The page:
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Paige Bueckers lifts UConn back to the Final Four with 80-73 win over.

SportsPaige Bueckers lifts UConn back to the Final Four with 80-73 win over.

Paige Bueckers has led UConn back to the Final Four.Bueckers, who dealt with a string of injuries after a tremendous freshman season, powered the Huskies to an 80-73 win over No. 1 USC on Monday night in their Elite Eight matchup at the Moda Center in Portland. That officially earned UConn its 23rd Final Four berth in program history, and its third trip in the last four years. The Huskies have not lost a regional final game in the NCAA tournament since 2007.

Paige Bueckers has led UConnThe Huskies will now take on Caitlin Clark and Iowa in the Final Four on Friday night in Cleveland. The Hawkeyes pushed past LSU in a rematch of last year’s national championship game to reach the Final Four for the third time in school history in their matchup in Albany on Monday night.

UConn’s win over USC completed the field for the women’s Final Four next weekend. Top-ranked South Carolina will take on NC State on the other side of the bracket. UConn and NC State have sent both their men’s and women’s teams to the Final Four this spring, something that’s not happened in the history of the tournaments.

JuJu Watkins makes history in tight first half
The first half was a battle on Monday night. USC pushed ahead early after opening the game on a 15-6 burst, but then the Trojans needed a small 6-0 run to close the first half and enter the locker room tied up 33-33.

Watkins had 13 of her 29 points in the first half, and she made NCAA history in the process.

Watkins drilled a huge 3-pointer over Bueckers in the second quarter, which brought the Trojans back within a single possession. That pushed the USC star to 899 points on the season, which is the most scored by a freshman in Division I history. San Diego State’s Tina Hutchinson held the record dating back to the 1983-84 campaign.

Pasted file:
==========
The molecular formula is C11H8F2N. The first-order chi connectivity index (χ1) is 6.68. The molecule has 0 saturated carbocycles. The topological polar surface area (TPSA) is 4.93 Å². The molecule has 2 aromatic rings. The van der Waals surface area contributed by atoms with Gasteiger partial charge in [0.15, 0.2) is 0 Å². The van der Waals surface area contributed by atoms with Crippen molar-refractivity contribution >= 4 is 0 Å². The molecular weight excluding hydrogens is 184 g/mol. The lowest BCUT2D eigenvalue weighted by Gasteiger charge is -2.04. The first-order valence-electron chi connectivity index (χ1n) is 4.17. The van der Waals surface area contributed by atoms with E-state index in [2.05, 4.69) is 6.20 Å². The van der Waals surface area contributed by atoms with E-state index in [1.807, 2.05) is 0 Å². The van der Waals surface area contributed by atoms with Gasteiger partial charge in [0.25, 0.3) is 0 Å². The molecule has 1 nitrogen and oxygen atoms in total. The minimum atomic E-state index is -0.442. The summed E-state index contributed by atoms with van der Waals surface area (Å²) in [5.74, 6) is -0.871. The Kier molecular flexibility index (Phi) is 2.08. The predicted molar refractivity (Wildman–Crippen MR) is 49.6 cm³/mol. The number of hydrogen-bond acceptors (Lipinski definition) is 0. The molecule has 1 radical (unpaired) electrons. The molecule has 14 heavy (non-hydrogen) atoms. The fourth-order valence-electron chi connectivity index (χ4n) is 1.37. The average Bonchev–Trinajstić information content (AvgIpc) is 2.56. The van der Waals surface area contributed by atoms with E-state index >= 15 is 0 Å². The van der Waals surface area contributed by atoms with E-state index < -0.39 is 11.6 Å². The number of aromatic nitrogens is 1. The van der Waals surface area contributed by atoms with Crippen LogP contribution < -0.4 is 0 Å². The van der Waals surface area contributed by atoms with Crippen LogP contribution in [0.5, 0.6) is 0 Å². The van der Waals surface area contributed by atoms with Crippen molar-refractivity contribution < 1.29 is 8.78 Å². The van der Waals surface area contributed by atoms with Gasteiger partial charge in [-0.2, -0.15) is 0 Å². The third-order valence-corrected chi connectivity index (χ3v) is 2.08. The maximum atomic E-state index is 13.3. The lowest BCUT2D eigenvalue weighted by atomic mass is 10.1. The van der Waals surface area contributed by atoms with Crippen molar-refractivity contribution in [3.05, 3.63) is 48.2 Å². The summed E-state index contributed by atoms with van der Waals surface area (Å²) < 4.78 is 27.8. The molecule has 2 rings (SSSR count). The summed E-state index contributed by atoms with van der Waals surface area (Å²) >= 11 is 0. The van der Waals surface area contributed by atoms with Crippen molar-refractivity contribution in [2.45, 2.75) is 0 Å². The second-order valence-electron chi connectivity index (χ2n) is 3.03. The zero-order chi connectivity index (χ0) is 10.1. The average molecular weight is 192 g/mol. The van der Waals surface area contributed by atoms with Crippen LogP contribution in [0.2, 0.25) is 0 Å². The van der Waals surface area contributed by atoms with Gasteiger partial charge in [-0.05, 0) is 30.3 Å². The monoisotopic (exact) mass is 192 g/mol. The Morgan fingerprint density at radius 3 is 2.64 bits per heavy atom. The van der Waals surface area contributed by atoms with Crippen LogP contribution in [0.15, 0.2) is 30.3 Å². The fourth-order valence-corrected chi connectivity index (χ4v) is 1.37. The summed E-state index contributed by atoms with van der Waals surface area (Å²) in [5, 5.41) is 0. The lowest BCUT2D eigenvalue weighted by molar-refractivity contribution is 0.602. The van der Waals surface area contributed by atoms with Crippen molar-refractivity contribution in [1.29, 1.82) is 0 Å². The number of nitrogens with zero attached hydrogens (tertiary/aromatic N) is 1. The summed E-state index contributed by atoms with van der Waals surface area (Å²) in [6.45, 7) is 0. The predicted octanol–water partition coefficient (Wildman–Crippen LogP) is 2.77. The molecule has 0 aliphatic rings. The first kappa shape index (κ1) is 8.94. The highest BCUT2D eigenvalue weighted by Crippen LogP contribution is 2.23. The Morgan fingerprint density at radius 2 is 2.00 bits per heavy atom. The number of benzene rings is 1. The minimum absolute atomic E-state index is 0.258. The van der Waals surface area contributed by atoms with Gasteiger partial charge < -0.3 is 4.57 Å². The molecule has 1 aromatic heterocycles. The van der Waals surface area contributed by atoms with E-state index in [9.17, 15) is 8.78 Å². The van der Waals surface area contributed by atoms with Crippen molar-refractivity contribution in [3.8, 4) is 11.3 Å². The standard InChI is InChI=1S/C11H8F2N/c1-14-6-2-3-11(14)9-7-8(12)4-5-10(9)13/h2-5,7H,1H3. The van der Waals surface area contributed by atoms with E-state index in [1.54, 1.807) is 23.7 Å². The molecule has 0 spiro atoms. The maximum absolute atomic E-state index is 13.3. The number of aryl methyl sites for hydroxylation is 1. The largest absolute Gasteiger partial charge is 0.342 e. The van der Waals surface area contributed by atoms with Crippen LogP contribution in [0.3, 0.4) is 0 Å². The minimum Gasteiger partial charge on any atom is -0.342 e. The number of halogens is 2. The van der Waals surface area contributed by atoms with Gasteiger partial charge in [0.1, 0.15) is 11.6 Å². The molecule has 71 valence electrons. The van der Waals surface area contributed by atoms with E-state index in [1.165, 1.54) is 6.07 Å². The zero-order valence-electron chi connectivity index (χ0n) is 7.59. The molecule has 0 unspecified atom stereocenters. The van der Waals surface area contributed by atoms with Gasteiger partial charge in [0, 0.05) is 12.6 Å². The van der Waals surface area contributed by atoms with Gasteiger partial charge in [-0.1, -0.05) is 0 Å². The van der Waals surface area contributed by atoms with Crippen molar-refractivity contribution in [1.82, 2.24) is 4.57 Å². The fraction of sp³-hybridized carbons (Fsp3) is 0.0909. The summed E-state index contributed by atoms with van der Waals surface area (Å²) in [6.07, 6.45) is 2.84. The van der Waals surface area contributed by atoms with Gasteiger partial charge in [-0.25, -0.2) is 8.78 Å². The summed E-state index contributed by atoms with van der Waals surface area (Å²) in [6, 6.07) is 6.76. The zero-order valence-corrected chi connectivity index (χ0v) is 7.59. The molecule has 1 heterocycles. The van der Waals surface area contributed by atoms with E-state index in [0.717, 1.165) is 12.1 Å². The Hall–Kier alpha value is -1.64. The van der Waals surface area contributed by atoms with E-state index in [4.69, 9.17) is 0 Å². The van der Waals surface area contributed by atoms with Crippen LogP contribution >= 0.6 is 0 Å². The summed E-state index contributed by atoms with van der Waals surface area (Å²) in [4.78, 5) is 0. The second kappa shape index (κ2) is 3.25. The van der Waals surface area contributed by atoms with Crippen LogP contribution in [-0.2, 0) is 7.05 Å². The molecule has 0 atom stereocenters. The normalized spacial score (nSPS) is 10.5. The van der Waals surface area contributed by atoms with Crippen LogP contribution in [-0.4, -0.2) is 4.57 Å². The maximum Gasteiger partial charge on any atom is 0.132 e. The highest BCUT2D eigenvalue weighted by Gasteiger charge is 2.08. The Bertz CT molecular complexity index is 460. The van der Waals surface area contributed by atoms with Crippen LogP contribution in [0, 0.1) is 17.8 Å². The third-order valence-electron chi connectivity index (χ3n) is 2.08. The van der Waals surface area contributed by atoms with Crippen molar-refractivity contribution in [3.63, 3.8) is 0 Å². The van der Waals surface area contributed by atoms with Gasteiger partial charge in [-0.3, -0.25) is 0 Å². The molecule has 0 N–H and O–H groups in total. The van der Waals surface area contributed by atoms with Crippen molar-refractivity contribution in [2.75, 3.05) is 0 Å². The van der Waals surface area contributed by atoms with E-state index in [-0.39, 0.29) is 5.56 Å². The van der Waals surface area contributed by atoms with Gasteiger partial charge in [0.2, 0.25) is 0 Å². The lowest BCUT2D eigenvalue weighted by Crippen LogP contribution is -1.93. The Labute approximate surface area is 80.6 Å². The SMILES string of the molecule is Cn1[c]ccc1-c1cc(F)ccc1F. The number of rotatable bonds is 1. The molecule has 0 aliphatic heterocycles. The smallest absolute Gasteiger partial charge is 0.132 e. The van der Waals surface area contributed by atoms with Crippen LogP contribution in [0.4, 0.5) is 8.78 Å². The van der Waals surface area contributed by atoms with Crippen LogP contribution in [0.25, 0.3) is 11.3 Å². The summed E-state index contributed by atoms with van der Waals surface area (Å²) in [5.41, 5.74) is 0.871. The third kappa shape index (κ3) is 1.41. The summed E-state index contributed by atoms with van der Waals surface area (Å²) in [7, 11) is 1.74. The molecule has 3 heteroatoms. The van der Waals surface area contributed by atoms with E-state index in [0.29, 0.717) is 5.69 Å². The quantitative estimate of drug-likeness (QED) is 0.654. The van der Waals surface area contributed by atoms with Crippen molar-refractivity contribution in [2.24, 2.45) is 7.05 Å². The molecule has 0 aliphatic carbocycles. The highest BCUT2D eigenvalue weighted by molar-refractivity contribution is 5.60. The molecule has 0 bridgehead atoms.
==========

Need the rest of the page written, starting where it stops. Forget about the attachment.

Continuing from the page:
The Huskies came out firing right away in the third quarter. They went off on a very quick 8-0 run to separate from the Trojans slightly, and then they pushed that to a 17-7 run by the media timeout.

That 10-point lead, which came after an Ashlynn Shade 3-pointer, was the largest by any team up until that point. McKenzie Forbes hit a pair of huge 3-pointers herself during that UConn run to keep USC close, but she was about all the Trojans had offensively in the third quarter.

But finally, USC responded late in the third. They went on a huge 8-0 run late and then traded 3-pointers with UConn before Kayla Padilla hit a buzzer-beater to bring the Trojans back within just four points.

In any different year, the focus ahead of Southern California and UConn clashing with a Final Four berth at stake might be on the programs, not individual players.Paige Bueckers lifts UConn

A school in a regional final of the women’s NCAA Tournament for the first time in 30 years versus the established powerhouse of the sport getting to a familiar place despite being beset by injuries.

But not this year. Not with fabulous freshman JuJu Watkins on one side and the dogged determination of Paige Bueckers on the other.

“I think we would all tell you, right, it’s USC against UConn, and it’s LSU against Iowa. But star power drives narratives in athletics. It’s why the NBA took off, you know, when there were faces to it, going all the way back to Magic and Larry and Michael Jordan,” USC coach Lindsay Gottlieb said. “I think it’s great for our game. The quality of basketball has been really high and really exciting, but to have stars in these games, I think, makes people tune in.”

The star power will be plentiful on Monday night when the top-seeded Trojans face No. 3 seed UConn in the Portland 3 Region final, the second game of a dynamic twinbill that begins with Caitlin Clark and Iowa facing Angel Reese and defending champion LSU in Albany, New York.

For USC (29-5), it’s the first regional final appearance since 1994 when Cheryl Miller was coaching at her alma mater. The Trojans haven’t reached the Final Four since 1986.

For UConn (32-5), it’s the 28th time in the Elite Eight and the chance at a 23rd Final Four trip in a year where the Huskies have made it this far with an injury-depleted roster.
That’s the broader picture of what’s at stake. But plenty of eyes will be tuning in just to watch what Watkins and Bueckers can do, even if they’re not always matched up against one another.

“This seems like a throwback time to USC, you know? And it’s ironic that this is the first time that we’re meeting in the (tournament), but it goes to show you how long they’ve been away from the limelight,” UConn coach Geno Auriemma said. “One player, one coach can make a difference. Here they are, and here we are. I wish we could both win, but we can’t.”



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